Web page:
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The potential effect of atmospheric changes in Carbon dioxide induced by human activity has been the subject of scientific inquiry for the past 103 years (Ruddiman 24). Most findings indicate that global warming has increased because of rise of greenhouse gases in the atmosphere (Kenneth, 2003). Besides carbondioxide, other greenhouse gases include methane, ozone, and nitrous oxide (Sundquist 87). Greenhouse gases warm by preventing the loss of heat via convection to the outside atmosphere.
Methane is responsible for 19% of the enhanced greenhouse effect (Sundquist 63). Biomass burning produces 8 percent of annual methane gas emissions to the atmosphere, rice cultivation (22%), enteric fermentation and subsequent flatulence in ruminant animals (15%) (Ruddiman, 2007). The latter source is attributed to cattle, which have increased in number by forty times since the Second World War . Methane is also released by mining (7%), natural gas drilling and transmission (9%) and fermented products in landfills (8%). Increased bush fires in most part of the world are also causes of air pollution.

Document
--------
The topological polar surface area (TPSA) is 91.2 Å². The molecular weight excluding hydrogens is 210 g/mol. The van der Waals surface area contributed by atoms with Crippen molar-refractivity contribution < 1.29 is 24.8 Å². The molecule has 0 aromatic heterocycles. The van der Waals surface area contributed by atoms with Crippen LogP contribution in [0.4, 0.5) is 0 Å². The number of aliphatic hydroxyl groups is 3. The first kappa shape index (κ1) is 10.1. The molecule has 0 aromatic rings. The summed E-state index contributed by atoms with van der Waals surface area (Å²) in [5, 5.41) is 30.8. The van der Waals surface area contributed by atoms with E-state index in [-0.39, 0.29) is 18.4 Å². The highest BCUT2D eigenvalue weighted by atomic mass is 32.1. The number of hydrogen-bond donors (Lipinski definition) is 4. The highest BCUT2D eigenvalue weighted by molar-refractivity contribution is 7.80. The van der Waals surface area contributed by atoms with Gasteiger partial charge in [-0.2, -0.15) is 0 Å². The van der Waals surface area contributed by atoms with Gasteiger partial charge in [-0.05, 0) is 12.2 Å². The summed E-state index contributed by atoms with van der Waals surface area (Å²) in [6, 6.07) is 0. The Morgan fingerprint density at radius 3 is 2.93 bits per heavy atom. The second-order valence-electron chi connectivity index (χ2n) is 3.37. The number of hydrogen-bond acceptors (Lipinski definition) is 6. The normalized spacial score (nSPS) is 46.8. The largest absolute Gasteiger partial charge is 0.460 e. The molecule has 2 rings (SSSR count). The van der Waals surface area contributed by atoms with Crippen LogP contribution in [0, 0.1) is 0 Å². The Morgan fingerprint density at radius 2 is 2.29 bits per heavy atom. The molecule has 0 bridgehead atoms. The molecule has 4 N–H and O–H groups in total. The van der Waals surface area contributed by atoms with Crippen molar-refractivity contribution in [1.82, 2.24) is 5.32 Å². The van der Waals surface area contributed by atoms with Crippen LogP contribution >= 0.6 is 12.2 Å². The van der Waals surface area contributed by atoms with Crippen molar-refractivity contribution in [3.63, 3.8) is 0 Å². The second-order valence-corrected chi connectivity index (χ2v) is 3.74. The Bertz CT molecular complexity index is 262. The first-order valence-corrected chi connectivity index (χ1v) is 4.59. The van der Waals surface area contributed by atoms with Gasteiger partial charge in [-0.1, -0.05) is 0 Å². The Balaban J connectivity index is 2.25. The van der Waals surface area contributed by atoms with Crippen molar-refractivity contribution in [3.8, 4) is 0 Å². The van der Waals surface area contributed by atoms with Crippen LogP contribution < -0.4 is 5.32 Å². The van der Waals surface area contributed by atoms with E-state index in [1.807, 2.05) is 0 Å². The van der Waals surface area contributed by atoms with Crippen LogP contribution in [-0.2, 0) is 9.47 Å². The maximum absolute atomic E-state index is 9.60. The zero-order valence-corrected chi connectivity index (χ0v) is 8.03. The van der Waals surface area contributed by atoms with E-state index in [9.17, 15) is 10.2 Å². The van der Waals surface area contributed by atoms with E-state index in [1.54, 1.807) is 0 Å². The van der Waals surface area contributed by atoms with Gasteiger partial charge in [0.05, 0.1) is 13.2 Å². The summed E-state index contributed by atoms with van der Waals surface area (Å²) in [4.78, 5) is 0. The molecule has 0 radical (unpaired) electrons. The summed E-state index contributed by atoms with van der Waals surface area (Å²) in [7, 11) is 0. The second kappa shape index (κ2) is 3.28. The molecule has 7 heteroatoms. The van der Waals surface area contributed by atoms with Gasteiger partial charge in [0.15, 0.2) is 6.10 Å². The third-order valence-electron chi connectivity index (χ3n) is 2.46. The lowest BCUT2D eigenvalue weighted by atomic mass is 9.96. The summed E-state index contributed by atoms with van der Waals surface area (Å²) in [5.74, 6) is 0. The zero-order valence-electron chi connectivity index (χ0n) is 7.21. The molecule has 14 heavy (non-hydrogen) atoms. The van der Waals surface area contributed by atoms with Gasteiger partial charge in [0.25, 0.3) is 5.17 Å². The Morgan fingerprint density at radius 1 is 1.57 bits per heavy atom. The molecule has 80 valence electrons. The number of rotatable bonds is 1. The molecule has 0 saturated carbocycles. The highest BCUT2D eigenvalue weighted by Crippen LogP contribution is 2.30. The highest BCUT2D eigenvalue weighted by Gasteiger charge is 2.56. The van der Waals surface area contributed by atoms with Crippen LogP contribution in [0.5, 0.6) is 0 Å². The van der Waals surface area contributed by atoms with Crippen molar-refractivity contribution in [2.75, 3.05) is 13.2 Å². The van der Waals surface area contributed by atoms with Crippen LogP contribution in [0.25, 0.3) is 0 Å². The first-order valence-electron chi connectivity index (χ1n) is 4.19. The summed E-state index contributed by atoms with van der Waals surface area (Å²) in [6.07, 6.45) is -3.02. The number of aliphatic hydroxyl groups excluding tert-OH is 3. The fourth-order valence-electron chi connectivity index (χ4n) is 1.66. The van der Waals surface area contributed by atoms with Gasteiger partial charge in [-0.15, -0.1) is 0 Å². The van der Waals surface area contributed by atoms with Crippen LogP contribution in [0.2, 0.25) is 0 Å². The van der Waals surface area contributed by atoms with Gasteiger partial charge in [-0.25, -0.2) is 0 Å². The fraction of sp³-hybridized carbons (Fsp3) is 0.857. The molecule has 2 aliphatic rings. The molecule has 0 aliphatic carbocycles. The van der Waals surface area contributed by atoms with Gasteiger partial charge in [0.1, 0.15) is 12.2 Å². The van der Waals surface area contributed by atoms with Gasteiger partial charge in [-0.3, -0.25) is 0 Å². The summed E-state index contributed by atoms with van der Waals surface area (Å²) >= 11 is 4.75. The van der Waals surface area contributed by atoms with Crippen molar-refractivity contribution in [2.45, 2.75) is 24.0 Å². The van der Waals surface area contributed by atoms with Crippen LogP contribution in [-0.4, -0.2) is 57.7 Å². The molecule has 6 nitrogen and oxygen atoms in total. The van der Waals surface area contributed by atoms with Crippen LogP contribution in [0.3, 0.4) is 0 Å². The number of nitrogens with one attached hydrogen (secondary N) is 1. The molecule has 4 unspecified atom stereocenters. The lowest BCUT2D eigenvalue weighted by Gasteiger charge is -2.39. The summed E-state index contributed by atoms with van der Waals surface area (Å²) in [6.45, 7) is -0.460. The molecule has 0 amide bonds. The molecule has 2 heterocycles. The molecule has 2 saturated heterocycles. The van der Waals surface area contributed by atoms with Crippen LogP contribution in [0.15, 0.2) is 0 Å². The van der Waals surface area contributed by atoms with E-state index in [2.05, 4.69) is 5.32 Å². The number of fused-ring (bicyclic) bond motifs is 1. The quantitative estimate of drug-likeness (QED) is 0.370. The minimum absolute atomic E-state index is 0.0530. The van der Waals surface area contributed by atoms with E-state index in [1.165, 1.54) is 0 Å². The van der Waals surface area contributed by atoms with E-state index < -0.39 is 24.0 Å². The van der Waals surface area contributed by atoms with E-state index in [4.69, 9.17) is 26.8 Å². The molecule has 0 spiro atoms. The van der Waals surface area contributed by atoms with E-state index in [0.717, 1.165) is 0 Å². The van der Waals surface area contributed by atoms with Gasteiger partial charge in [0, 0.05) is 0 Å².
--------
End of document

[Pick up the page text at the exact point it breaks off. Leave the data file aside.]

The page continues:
The Chinese emissivity of greenhouse gases at present and in the year 2000 have been roughly estimated. In 2000, the emission of CO2 and N2O would reach 1178.35 TgC and 0.27 to 0.38 TgN, respectively (Dyurgerov, 2005). Clearly, the air pollution issue is not merely a problem for the industrialized nations to solve. U.S, Japan, and the European Economic Community accounted for 70% of global CFC production in 1985, but only 40% of greenhouses (Sylva, 2008). China will become an increasingly stronger source of emissions in the decades ahead, as will other newly industrializing nations (Ruddiman, 2005). Perhaps the UNEP team is most suitable for that role having proved themselves capable with the Vienna convection (Falkowski, 2008). In addition to thinking carefully about the most appropriate parties to advance a global climate protocol, it will be useful to think creatively about mechanisms for achieving International Corporation.